An armed robber was arrested for raping and killing a pregnant woman and her 2 children in Nigeria. Sadly, this evil person walks free while an innocent man wallows in a cramped, dirty and disease-ridden jail in Nigeria all because of corruption.
In Zimbabwe, a 9-year-old girl was raped on her way to school by a man who infected her with HIV. The police initially arrested her attacker but then released him in secret. Why? Because, he paid a bribe. You cannot go alone and you definitely cannot go fast unless you are ready to bribe the police on the roads in Nigeria, Kenya and other African countries. No matter the severity of your crime, money can easily set you free in these countries.
Cameroon's President, Paul Biya, who has been in power since 1982, is set to rule the country till at least 2025. Meanwhile, Paul Biya is over 85 years old. He is in poor health and barely stays in Cameroon. He lavishly shuttles between Yaounde and Geneva at about $860,000 per round trip where he spends over $50,000 per night at International Hotels with his “superstar” wife and others. While Paul Biya and his cabinet enjoy abroad, Cameroon’s military has been given orders to burn villages, kill unarmed civilians (especially in the country’s minority English-speaking regions) so as to satisfy the demands of Paul Biya and his associates.
Equatorial Guinea has the highest level of per capita income in Sub-Saharan Africa at about $22,300 per year. Meanwhile, according to the World Bank, over 77 percent of Equatorial Guinea’s population lives and dies in poverty. Why is that so? Well, it is because of rampant corruption and corruption as we all know, is a tool dictators use to manipulate, capture and stay in power. Equatorial Guinea is ruled by Africa's longest-serving dictator, Teodoro Obiang Nguema, who took power by overthrowing his uncle in a bloody coup in August 1979. Teodoro Obiang Nguema is over 75 years old but not ready to let go of power. To him and his playboy son, Teodorin, who continues to waste millions upon millions of dollars on luxurious cars, mansions and foreign prostitutes, Equatorial Guinea is their family property and are ready to pay to silence any opposition.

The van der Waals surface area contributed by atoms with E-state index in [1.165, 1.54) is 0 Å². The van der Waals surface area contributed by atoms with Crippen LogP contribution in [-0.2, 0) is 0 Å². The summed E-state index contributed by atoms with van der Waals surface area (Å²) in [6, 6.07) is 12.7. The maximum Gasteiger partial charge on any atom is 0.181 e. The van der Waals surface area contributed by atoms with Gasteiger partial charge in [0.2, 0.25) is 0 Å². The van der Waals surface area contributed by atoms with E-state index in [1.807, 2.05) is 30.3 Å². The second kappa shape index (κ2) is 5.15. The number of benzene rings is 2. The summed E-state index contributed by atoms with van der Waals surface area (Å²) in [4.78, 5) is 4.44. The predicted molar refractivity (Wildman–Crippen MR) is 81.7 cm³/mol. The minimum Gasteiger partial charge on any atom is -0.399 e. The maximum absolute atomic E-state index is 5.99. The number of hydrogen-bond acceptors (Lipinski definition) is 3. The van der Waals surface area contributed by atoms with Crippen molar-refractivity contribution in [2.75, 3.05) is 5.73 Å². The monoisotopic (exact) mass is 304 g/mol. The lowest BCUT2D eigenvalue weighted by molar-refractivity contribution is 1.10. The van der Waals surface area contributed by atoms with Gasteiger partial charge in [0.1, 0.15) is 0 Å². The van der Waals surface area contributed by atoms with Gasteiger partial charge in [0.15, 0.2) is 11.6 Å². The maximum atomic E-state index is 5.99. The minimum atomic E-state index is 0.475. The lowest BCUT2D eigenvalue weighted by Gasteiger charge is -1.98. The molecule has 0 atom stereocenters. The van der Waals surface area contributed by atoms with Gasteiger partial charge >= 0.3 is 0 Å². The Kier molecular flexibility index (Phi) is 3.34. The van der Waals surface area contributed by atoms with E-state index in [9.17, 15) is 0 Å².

Africa loves football. People live and die for football in Africa. Football is more than just a game for many in Africa. It is a money-making business with several career opportunities. Sadly however, many talented players who do not have the resources to pay their way forward, often see their dreams dashed before they even realize. And it is all because of corruption. Ghana, perhaps the most famous football nation in Africa today, saw their 2014 world cup dreams squandered before the entire world and many wondered why. Well, it was all because of corruption. Not long ago, Mr. Kwesi Nyantakyi, who was the president of the Ghana Football Association (GFA), the president of the West African Football Union (WAFU) zone B, the vice president of the Confederation of African football (CAF) and also a member of the FIFA council, was caught red-handed (on video) collecting bribe. Not just him, many referees and coaches, agents and promoters, etc. were also caught on tape collecting bribe and exposing the level of corruption in African football. Thanks to the amazing work of Ghana’s investigative journalist Anas Aremeyaw Anas.
Although it is so obvious, some people still wonder how Isabel Dos Santos became the richest woman in Africa today net worth about 3 billion US dollars. Well, to those of you who don’t know, Isabel Dos Santos is the oldest daughter of Angola’s longtime dictator Jose Eduardo Dos Santos who ruled the country from 1979 to 2017, and much of her wealth is linked to her family’s near-total control of the country’s resources for the past four decades. Through some crook means, Eduardo Dos Santos made his daughter the head of Angola’s State Oil Company (SONANGOL) with stakes in Angola’s largest telecom company and and also in the largest banks.
Nearly 75 million people in Sub-Saharan Africa are estimated to have paid a bribe in the past year – some to escape punishment by the police or courts, but many forced to pay to get access to the basic services that they desperately need. Many secondary and tertiary institutions across the continent, accept bribes before students are given admission. It is so bad to the point where even some pastors and the so-called "men of God", accept bribes before praying for the sick and the needy.
According to the majority of Africans (about 60% of the population), corruption has increased over the past year. This is particularly the case in South Africa where more than four-in-five citizens (about 83%) say they have seen corruption rise recently. TO BE CONTINUED.